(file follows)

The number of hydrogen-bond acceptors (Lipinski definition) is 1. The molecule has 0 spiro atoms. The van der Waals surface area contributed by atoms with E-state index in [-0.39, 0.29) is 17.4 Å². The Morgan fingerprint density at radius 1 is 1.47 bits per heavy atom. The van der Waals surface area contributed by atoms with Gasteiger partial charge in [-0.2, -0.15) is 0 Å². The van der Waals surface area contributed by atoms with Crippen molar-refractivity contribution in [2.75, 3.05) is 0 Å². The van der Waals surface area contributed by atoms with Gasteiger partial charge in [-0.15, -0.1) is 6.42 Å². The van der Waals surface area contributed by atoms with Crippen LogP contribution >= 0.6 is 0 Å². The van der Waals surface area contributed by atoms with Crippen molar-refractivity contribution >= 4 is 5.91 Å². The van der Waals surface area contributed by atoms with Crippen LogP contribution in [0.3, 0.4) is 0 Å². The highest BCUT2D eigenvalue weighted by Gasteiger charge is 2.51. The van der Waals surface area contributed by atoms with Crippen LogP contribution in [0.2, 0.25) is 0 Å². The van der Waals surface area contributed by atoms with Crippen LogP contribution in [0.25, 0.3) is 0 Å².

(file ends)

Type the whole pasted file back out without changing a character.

The number of hydrogen-bond acceptors (Lipinski definition) is 1. The molecule has 0 spiro atoms. The van der Waals surface area contributed by atoms with E-state index in [-0.39, 0.29) is 17.4 Å². The Morgan fingerprint density at radius 1 is 1.47 bits per heavy atom. The van der Waals surface area contributed by atoms with Gasteiger partial charge in [-0.2, -0.15) is 0 Å². The van der Waals surface area contributed by atoms with Crippen molar-refractivity contribution in [2.75, 3.05) is 0 Å². The van der Waals surface area contributed by atoms with Gasteiger partial charge in [-0.15, -0.1) is 6.42 Å². The van der Waals surface area contributed by atoms with Crippen LogP contribution >= 0.6 is 0 Å². The van der Waals surface area contributed by atoms with Crippen molar-refractivity contribution >= 4 is 5.91 Å². The van der Waals surface area contributed by atoms with Crippen LogP contribution in [0.3, 0.4) is 0 Å². The highest BCUT2D eigenvalue weighted by Gasteiger charge is 2.51. The van der Waals surface area contributed by atoms with Crippen LogP contribution in [0.2, 0.25) is 0 Å². The van der Waals surface area contributed by atoms with Crippen LogP contribution in [0.25, 0.3) is 0 Å².